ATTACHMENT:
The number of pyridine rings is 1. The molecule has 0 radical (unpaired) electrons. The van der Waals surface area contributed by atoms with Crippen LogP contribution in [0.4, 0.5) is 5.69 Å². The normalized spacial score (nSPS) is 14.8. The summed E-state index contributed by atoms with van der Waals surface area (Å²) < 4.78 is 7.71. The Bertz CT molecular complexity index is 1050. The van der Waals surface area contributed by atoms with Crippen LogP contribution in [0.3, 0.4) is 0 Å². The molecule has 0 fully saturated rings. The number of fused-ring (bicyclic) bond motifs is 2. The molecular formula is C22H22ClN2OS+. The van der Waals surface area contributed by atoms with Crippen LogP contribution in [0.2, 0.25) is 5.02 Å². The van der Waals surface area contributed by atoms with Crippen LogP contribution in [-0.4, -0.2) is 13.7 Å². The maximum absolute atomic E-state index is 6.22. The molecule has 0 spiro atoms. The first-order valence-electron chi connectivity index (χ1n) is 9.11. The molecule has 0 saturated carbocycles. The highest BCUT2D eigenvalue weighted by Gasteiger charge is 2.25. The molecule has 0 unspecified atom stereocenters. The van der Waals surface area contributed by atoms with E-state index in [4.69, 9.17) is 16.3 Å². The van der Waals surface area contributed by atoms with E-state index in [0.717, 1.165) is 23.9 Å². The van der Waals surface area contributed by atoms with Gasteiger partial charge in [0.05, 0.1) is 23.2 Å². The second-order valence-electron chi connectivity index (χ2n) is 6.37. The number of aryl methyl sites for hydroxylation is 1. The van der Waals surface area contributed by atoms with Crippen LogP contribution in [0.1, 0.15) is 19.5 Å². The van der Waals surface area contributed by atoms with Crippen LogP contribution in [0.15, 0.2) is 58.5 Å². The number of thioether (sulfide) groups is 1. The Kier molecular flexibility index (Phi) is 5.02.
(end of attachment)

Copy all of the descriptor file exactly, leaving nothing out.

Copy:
The number of pyridine rings is 1. The molecule has 0 radical (unpaired) electrons. The van der Waals surface area contributed by atoms with Crippen LogP contribution in [0.4, 0.5) is 5.69 Å². The normalized spacial score (nSPS) is 14.8. The summed E-state index contributed by atoms with van der Waals surface area (Å²) < 4.78 is 7.71. The Bertz CT molecular complexity index is 1050. The van der Waals surface area contributed by atoms with Crippen LogP contribution in [0.3, 0.4) is 0 Å². The molecule has 0 fully saturated rings. The number of fused-ring (bicyclic) bond motifs is 2. The molecular formula is C22H22ClN2OS+. The van der Waals surface area contributed by atoms with Crippen LogP contribution in [0.2, 0.25) is 5.02 Å². The van der Waals surface area contributed by atoms with Crippen LogP contribution in [-0.4, -0.2) is 13.7 Å². The maximum absolute atomic E-state index is 6.22. The molecule has 0 spiro atoms. The first-order valence-electron chi connectivity index (χ1n) is 9.11. The molecule has 0 saturated carbocycles. The highest BCUT2D eigenvalue weighted by Gasteiger charge is 2.25. The molecule has 0 unspecified atom stereocenters. The van der Waals surface area contributed by atoms with E-state index in [4.69, 9.17) is 16.3 Å². The van der Waals surface area contributed by atoms with E-state index in [0.717, 1.165) is 23.9 Å². The van der Waals surface area contributed by atoms with Gasteiger partial charge in [0.05, 0.1) is 23.2 Å². The second-order valence-electron chi connectivity index (χ2n) is 6.37. The number of aryl methyl sites for hydroxylation is 1. The van der Waals surface area contributed by atoms with Crippen LogP contribution in [0.1, 0.15) is 19.5 Å². The van der Waals surface area contributed by atoms with Crippen LogP contribution in [0.15, 0.2) is 58.5 Å². The number of thioether (sulfide) groups is 1. The Kier molecular flexibility index (Phi) is 5.02.